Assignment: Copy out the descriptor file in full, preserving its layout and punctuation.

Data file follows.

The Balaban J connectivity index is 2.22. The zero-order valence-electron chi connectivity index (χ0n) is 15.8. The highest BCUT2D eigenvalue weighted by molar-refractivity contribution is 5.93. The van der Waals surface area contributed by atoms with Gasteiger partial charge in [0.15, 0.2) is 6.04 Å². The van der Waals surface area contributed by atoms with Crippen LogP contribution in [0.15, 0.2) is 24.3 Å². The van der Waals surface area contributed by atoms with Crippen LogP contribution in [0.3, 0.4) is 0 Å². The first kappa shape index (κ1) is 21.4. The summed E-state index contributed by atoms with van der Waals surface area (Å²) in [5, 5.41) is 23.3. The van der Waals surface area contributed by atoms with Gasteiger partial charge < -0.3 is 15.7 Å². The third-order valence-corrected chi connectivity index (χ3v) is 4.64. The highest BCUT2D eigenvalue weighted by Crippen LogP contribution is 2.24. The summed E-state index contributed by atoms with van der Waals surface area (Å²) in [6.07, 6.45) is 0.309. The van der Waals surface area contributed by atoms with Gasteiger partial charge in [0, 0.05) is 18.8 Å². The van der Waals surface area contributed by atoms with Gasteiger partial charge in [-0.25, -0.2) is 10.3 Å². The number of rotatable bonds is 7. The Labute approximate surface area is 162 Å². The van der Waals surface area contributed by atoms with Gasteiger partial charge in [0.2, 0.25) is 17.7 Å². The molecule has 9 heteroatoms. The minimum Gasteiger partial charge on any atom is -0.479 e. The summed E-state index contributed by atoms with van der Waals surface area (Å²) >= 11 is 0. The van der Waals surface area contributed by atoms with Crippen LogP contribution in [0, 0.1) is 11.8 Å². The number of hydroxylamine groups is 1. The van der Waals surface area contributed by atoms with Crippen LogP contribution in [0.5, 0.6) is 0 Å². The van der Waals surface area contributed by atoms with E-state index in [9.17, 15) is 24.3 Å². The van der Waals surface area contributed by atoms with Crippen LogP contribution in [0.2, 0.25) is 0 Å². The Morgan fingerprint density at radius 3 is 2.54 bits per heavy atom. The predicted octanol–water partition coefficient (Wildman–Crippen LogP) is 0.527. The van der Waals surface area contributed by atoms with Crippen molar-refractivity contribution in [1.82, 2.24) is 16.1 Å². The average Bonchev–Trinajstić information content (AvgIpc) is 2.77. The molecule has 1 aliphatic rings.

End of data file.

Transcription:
The Balaban J connectivity index is 2.22. The zero-order valence-electron chi connectivity index (χ0n) is 15.8. The highest BCUT2D eigenvalue weighted by molar-refractivity contribution is 5.93. The van der Waals surface area contributed by atoms with Gasteiger partial charge in [0.15, 0.2) is 6.04 Å². The van der Waals surface area contributed by atoms with Crippen LogP contribution in [0.15, 0.2) is 24.3 Å². The van der Waals surface area contributed by atoms with Crippen LogP contribution in [0.3, 0.4) is 0 Å². The first kappa shape index (κ1) is 21.4. The summed E-state index contributed by atoms with van der Waals surface area (Å²) in [5, 5.41) is 23.3. The van der Waals surface area contributed by atoms with Gasteiger partial charge < -0.3 is 15.7 Å². The third-order valence-corrected chi connectivity index (χ3v) is 4.64. The highest BCUT2D eigenvalue weighted by Crippen LogP contribution is 2.24. The summed E-state index contributed by atoms with van der Waals surface area (Å²) in [6.07, 6.45) is 0.309. The van der Waals surface area contributed by atoms with Gasteiger partial charge in [0, 0.05) is 18.8 Å². The van der Waals surface area contributed by atoms with Gasteiger partial charge in [-0.25, -0.2) is 10.3 Å². The number of rotatable bonds is 7. The Labute approximate surface area is 162 Å². The van der Waals surface area contributed by atoms with Gasteiger partial charge in [0.2, 0.25) is 17.7 Å². The molecule has 9 heteroatoms. The minimum Gasteiger partial charge on any atom is -0.479 e. The summed E-state index contributed by atoms with van der Waals surface area (Å²) >= 11 is 0. The van der Waals surface area contributed by atoms with Crippen LogP contribution in [0, 0.1) is 11.8 Å². The number of hydroxylamine groups is 1. The van der Waals surface area contributed by atoms with Crippen LogP contribution in [0.5, 0.6) is 0 Å². The van der Waals surface area contributed by atoms with E-state index in [9.17, 15) is 24.3 Å². The van der Waals surface area contributed by atoms with Crippen LogP contribution in [0.2, 0.25) is 0 Å². The Morgan fingerprint density at radius 3 is 2.54 bits per heavy atom. The predicted octanol–water partition coefficient (Wildman–Crippen LogP) is 0.527. The van der Waals surface area contributed by atoms with Crippen molar-refractivity contribution in [1.82, 2.24) is 16.1 Å². The average Bonchev–Trinajstić information content (AvgIpc) is 2.77. The molecule has 1 aliphatic rings.